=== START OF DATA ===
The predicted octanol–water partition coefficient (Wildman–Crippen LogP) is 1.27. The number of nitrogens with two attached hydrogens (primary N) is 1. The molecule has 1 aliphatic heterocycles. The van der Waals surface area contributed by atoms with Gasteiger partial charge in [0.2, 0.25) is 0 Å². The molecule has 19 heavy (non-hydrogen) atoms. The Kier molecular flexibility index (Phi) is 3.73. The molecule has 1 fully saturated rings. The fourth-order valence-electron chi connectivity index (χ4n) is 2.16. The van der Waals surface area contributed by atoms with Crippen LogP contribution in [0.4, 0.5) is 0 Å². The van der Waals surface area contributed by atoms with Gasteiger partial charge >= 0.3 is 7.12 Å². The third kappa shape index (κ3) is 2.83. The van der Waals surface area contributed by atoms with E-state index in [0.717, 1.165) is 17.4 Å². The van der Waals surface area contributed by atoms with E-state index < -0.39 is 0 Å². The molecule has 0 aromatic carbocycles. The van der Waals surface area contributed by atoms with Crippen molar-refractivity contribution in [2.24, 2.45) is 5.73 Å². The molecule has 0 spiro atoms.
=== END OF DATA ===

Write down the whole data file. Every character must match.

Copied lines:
The predicted octanol–water partition coefficient (Wildman–Crippen LogP) is 1.27. The number of nitrogens with two attached hydrogens (primary N) is 1. The molecule has 1 aliphatic heterocycles. The van der Waals surface area contributed by atoms with Gasteiger partial charge in [0.2, 0.25) is 0 Å². The molecule has 19 heavy (non-hydrogen) atoms. The Kier molecular flexibility index (Phi) is 3.73. The molecule has 1 fully saturated rings. The fourth-order valence-electron chi connectivity index (χ4n) is 2.16. The van der Waals surface area contributed by atoms with Crippen LogP contribution in [0.4, 0.5) is 0 Å². The van der Waals surface area contributed by atoms with Gasteiger partial charge >= 0.3 is 7.12 Å². The third kappa shape index (κ3) is 2.83. The van der Waals surface area contributed by atoms with E-state index in [0.717, 1.165) is 17.4 Å². The van der Waals surface area contributed by atoms with E-state index < -0.39 is 0 Å². The molecule has 0 aromatic carbocycles. The van der Waals surface area contributed by atoms with Crippen molar-refractivity contribution in [2.24, 2.45) is 5.73 Å². The molecule has 0 spiro atoms.